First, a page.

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Record Number Of Unemployment Claims Filed As San Diegans Struggle To Make Ends Meet

A closed sign outside of Gossip Grill in Hillcrest on April 2, 2020. The eate...

Photo by Andi Dukleth

Above: A closed sign outside of Gossip Grill in Hillcrest on April 2, 2020. The eatery, like many others, are closed because of the COVID-19 pandemic.

A record 6.6 million Americans have filed for unemployment as cases of COVID-19 continue to rise across the country. At least 20,000 San Diegans were laid off in March, according to data from the San Diego Workforce Partnership.

Most of the layoffs in San Diego have been in the hospitality and food industry.

"It’s happening to real people. I was a hard-working audio engineer," Nowell Helms said, an IATSE Local 122 member who works as an audio engineer covering events at the San Diego Convention Center.

Photo credit: Matt Hoffman/Zoom

Nowell Helms (left) and Deon Winters (right) talk about their unemployment experiences via Zoom video chat, April 4, 2020.

"At this point, I’ve got no prospects of work coming back. The convention center is now a homeless shelter," Helms said via video chat Thursday.

A husband and father of two, Helms is the main earner in his family. Because of the nature of his work he has been on unemployment in the past but has never seen anything like this.

"I’m very concerned about what’s going to happen come May and June," Helms said.

Reported by Matt Hoffman , Video by Andi Dukleth

RELATED: Emergency Food Drive-Thru Looks To Relieve Pressure From Local Food Distribution Sites

In the meantime, Helms is volunteering at local food banks, which has also helped fill his family’s pantry.

"I’ve gone to the stadium two Saturdays in a row," Helms said. The San Diego Food Bank is using SDCCU Stadium in Mission Valley and other locations as an emergency food distribution sites on the weekends.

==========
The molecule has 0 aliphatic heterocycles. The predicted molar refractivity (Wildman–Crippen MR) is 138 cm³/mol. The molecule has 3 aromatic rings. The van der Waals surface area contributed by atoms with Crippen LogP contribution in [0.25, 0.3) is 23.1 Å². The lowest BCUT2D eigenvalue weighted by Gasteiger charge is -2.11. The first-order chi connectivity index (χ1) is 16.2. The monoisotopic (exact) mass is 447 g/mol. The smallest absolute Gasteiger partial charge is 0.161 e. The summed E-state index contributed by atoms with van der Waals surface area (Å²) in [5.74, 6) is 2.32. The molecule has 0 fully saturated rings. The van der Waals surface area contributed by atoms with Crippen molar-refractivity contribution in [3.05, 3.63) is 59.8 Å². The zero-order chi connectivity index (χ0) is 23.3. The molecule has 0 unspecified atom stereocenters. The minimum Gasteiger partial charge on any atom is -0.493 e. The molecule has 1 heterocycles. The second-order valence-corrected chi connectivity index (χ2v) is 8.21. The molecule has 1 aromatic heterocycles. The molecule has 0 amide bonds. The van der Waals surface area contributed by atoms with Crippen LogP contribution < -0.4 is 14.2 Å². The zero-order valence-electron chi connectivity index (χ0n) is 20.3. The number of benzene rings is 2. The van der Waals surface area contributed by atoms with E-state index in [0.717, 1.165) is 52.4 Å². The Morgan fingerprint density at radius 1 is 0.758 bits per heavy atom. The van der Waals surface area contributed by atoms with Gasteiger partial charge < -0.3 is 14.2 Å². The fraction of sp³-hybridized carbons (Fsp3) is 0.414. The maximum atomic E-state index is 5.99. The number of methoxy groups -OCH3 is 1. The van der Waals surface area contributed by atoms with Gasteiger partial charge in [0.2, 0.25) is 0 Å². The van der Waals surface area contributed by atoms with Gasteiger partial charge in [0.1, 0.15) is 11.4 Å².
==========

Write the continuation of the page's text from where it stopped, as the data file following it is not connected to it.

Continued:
"Even though I was volunteering, I definitely brought food home and that has helped out quite a bit," Helms said.

He is also trying to supplement his income by cleaning pools, but, "(The way) unemployment works, for every dollar you earn they remove a dollar from your benefit," Helms said.

And just because you apply for unemployment, does not mean you get it. Deon Winters is an example.

"I haven’t been with my employer long enough to even receive unemployment," Winters said.

The 31-year-old was hired as a cook at Gossip Grill in Hillcrest just a few months ago, after graduating from culinary school last year. Now he finds himself jobless and unable to qualify for unemployment.

"It’s stressful," Winters said. "I live paycheck to paycheck, so all of that is about to run out."

Winters said Gossip Grill has helped him to find odd jobs and given him food, but he cannot find government support. He is from San Diego and is worried about restaurant workers who do not have family here to lean on.

"Literally a lot of us are affected by this," Winters said. "I just hope that all of us will be able to go back to work real, real soon. That everything will be back to somewhat normal and if not unemployment whatever they have, the stimulus package whatever they keep saying they're going to give, they need to do it sooner than when they're saying they're going to do it because if they don't it's going to be a lot of trouble out here and that’s what I’m afraid of."

Listen to this story by Matt Hoffman.

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Photo of Matt Hoffman

Matt Hoffman
Health Reporter

opening quote marksclosing quote marksI am a general assignment reporter for KPBS. In addition to covering the latest news and issues that are relevant to the San Diego community, I like to dig deeper to find the voices and perspectives that other media often miss.

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